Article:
One of the most common issues we have to deal with in vet practice (indirectly and directly) is pet obesity and its consequences. It’s always a delicate subject to approach without people getting defensive, and that’s understandable. However if your vet mentions your pet has (cough) ‘big bones’ or is a bit ‘short for his weight’, I can guarantee that they are only interested in helping prevent the myriad of problems that are related to a pet being a bit porky.
A large study by the University of Sydney Vet School and the RSPCA 10 years ago found the prevalence of overweight dogs (for instance) in Australia was about 41% and cats about 40%. Generally the incidence increased with age up to 10 years and then decreased (probably as obese dogs died earlier and the survivors were more likely to be relatively lean). Surprisingly, rural and semi-rural dogs were more at risk than urban and suburban dogs.
Some of the conclusions from the study were:
* Dogs were more likely to be overweight than cats.
* Animals at greater risk were female, desexed, older, sedentary, owned by people who are overweight and live in single pet homes.
* Obesity is associated with issues such as diabetes, arthritis, heart disease, liver disease, pancreatitis, heat stroke, cruciate disease, back injuries, respiratory disease and increased surgical risk, amongst others.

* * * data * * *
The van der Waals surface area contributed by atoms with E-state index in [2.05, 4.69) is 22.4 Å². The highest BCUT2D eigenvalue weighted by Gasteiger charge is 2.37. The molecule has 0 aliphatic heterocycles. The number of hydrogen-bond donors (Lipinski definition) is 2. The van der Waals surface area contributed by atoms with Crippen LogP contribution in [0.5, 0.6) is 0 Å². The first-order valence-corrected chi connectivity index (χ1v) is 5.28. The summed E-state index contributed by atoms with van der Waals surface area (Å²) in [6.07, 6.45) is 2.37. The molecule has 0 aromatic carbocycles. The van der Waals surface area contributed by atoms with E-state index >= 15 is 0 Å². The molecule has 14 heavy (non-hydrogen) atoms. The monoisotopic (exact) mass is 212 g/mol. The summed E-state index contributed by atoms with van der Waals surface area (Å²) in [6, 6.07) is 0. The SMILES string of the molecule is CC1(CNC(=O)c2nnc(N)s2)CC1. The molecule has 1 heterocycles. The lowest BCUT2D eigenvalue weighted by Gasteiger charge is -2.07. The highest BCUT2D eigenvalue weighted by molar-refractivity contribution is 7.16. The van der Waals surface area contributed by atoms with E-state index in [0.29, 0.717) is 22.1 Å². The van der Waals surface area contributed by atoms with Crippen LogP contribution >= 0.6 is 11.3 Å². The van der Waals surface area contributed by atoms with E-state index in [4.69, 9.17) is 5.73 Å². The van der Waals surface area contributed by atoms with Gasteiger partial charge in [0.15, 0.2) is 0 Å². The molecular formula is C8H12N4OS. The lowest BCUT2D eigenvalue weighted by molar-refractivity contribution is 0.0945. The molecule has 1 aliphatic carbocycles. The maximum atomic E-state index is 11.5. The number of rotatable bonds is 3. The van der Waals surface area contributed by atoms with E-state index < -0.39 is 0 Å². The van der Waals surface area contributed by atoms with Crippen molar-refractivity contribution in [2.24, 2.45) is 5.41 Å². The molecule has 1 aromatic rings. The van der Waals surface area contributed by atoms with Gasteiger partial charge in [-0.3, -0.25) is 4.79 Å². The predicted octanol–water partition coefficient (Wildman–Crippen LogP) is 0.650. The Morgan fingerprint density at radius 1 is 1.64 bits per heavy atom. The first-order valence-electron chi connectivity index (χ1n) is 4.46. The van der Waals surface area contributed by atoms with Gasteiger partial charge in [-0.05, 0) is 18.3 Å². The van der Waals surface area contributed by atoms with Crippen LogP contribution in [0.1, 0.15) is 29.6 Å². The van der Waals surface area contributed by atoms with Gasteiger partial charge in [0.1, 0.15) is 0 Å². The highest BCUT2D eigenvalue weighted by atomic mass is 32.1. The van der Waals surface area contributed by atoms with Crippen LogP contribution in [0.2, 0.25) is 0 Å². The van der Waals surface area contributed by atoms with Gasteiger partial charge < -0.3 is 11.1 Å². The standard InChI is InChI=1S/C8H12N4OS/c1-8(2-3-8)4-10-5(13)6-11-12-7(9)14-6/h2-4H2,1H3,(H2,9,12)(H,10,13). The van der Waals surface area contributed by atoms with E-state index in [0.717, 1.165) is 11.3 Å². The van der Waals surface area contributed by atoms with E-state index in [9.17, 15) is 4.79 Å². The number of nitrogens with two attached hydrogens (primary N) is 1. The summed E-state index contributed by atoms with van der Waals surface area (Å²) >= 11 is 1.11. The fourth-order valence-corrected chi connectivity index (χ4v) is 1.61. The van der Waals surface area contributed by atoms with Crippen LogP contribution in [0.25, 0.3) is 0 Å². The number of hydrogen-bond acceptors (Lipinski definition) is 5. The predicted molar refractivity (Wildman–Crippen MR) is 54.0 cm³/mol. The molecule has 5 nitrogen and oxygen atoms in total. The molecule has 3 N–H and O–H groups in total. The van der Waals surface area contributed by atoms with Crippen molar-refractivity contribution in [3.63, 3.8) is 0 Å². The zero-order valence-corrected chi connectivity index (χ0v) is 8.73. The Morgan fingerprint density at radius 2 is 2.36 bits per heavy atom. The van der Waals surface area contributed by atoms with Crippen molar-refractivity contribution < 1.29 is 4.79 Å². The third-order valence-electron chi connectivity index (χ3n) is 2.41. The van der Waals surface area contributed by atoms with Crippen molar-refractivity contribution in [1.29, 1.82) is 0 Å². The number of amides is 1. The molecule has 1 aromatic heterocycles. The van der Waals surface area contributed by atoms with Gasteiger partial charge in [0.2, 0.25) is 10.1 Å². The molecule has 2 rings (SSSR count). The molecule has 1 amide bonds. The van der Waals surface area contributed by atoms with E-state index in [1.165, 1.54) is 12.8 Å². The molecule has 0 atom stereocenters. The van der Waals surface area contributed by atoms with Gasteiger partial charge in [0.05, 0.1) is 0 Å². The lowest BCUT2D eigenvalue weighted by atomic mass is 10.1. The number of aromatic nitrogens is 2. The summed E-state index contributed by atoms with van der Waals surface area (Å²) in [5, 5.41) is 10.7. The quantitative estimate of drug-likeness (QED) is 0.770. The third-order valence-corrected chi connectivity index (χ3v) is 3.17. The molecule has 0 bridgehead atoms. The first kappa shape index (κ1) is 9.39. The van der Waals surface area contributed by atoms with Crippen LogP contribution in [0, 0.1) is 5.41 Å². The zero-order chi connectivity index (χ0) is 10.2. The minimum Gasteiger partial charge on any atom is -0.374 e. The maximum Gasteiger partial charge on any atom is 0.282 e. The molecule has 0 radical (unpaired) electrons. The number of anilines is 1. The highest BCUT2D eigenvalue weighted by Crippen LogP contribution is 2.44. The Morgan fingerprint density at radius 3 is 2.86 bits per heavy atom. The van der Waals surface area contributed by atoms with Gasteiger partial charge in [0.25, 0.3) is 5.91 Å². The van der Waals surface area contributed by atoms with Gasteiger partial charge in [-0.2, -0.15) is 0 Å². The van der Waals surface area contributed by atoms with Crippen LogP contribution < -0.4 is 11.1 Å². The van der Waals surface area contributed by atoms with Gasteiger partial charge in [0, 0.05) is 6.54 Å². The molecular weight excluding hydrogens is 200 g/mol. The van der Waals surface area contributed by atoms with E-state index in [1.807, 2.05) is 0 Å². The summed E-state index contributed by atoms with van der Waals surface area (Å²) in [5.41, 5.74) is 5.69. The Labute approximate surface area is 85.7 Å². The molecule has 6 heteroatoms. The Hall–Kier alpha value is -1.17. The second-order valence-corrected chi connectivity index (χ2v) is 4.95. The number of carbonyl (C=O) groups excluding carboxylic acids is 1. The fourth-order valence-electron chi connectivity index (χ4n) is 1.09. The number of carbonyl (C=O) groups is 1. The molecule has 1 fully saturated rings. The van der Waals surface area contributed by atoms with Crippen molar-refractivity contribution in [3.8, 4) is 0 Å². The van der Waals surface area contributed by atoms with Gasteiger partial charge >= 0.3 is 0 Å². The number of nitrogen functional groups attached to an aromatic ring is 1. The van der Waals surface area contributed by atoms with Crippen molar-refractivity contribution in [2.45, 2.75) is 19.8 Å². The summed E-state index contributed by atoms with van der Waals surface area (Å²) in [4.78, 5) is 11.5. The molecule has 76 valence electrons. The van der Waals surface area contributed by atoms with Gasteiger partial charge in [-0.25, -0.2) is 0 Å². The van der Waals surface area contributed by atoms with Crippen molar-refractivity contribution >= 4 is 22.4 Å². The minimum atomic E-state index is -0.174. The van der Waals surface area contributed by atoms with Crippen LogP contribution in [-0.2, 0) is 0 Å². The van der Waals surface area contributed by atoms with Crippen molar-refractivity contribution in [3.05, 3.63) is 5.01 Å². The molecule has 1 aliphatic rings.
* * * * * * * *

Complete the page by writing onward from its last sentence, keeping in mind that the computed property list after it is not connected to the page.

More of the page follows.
* Overweight animals have a shorter lifespan and compromised welfare.
* Obesity is the product of calorie intake exceeding energy requirements. i.e. pets eat too much (in spite of being fed ‘only once a day’ etc.) Only 5% of cases require medical treatment (like Thyroid deficiency or Cushings disease).
* The bond between owner and pet is crucial in determining calorie intake and body condition of the pet. Feeding pets is pleasurable for owners and pets, so this behaviour is a difficult habit to break.
At the Lennox Head Vet Clinic we see quite a few chubby pets, including some lizards, snakes and birds, as well as plenty of dogs and cats. The most common issues associated with obesity are mobility problems, especially arthritis, but also ruptured cruciate ligaments, paralysis, heart disease and heat stroke. Getting on top of these issues is difficult since pets love to eat and they have a range of cunning psychological tricks (and Jeddi mind control) to break down your resolve. Thing is, these tricks have been inadvertently reinforced by their owners. It’s a vicious circle. At least your pets can’t crack open the fridge or pop down to the shops for a pizza. Basically, its all up to the owners.
Anyhow, your friendly (and,in my case, less than sveltte) Vet can help with some of these weight loss hurdles. Give us a call and see what your options may be to help knock a few kg off your cuddly furry friend.
Cheers for now! Evan Kosack Lennox Head Vet Clinic